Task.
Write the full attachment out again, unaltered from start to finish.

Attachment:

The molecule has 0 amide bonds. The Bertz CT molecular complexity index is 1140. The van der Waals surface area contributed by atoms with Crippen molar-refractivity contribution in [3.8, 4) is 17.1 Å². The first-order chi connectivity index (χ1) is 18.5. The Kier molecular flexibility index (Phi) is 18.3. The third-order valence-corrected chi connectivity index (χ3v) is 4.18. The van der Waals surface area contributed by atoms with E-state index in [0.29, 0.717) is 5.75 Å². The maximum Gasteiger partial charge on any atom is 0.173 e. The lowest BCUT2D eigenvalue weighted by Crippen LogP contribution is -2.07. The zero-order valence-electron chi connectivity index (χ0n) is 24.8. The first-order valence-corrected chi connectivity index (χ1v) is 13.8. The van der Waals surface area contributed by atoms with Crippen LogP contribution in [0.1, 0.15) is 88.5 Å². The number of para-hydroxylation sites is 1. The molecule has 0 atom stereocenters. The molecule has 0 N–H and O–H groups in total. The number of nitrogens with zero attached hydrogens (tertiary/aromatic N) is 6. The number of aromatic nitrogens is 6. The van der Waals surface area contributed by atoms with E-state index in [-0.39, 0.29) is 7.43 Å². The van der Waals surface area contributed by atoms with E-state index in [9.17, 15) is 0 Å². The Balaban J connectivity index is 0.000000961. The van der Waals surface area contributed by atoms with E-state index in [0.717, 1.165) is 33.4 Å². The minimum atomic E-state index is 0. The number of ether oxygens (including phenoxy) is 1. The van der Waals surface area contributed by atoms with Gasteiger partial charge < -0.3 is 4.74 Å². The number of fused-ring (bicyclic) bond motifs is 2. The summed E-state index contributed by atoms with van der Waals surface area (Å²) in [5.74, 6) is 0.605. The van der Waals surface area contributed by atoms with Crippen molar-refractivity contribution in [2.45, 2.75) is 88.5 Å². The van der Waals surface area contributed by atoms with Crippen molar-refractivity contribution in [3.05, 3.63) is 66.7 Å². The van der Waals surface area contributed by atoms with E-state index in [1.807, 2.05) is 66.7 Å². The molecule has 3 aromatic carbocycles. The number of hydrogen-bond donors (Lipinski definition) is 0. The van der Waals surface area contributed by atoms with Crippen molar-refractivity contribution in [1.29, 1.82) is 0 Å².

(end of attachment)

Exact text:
The molecule has 0 amide bonds. The Bertz CT molecular complexity index is 1140. The van der Waals surface area contributed by atoms with Crippen molar-refractivity contribution in [3.8, 4) is 17.1 Å². The first-order chi connectivity index (χ1) is 18.5. The Kier molecular flexibility index (Phi) is 18.3. The third-order valence-corrected chi connectivity index (χ3v) is 4.18. The van der Waals surface area contributed by atoms with E-state index in [0.29, 0.717) is 5.75 Å². The maximum Gasteiger partial charge on any atom is 0.173 e. The lowest BCUT2D eigenvalue weighted by Crippen LogP contribution is -2.07. The zero-order valence-electron chi connectivity index (χ0n) is 24.8. The first-order valence-corrected chi connectivity index (χ1v) is 13.8. The van der Waals surface area contributed by atoms with Crippen LogP contribution in [0.1, 0.15) is 88.5 Å². The number of para-hydroxylation sites is 1. The molecule has 0 atom stereocenters. The molecule has 0 N–H and O–H groups in total. The number of nitrogens with zero attached hydrogens (tertiary/aromatic N) is 6. The number of aromatic nitrogens is 6. The van der Waals surface area contributed by atoms with E-state index in [-0.39, 0.29) is 7.43 Å². The van der Waals surface area contributed by atoms with E-state index in [9.17, 15) is 0 Å². The Balaban J connectivity index is 0.000000961. The van der Waals surface area contributed by atoms with E-state index in [0.717, 1.165) is 33.4 Å². The minimum atomic E-state index is 0. The number of ether oxygens (including phenoxy) is 1. The van der Waals surface area contributed by atoms with Gasteiger partial charge < -0.3 is 4.74 Å². The number of fused-ring (bicyclic) bond motifs is 2. The summed E-state index contributed by atoms with van der Waals surface area (Å²) in [5.74, 6) is 0.605. The van der Waals surface area contributed by atoms with Crippen molar-refractivity contribution in [2.45, 2.75) is 88.5 Å². The van der Waals surface area contributed by atoms with Crippen molar-refractivity contribution in [3.05, 3.63) is 66.7 Å². The van der Waals surface area contributed by atoms with E-state index in [1.807, 2.05) is 66.7 Å². The molecule has 3 aromatic carbocycles. The number of hydrogen-bond donors (Lipinski definition) is 0. The van der Waals surface area contributed by atoms with Crippen molar-refractivity contribution in [1.29, 1.82) is 0 Å².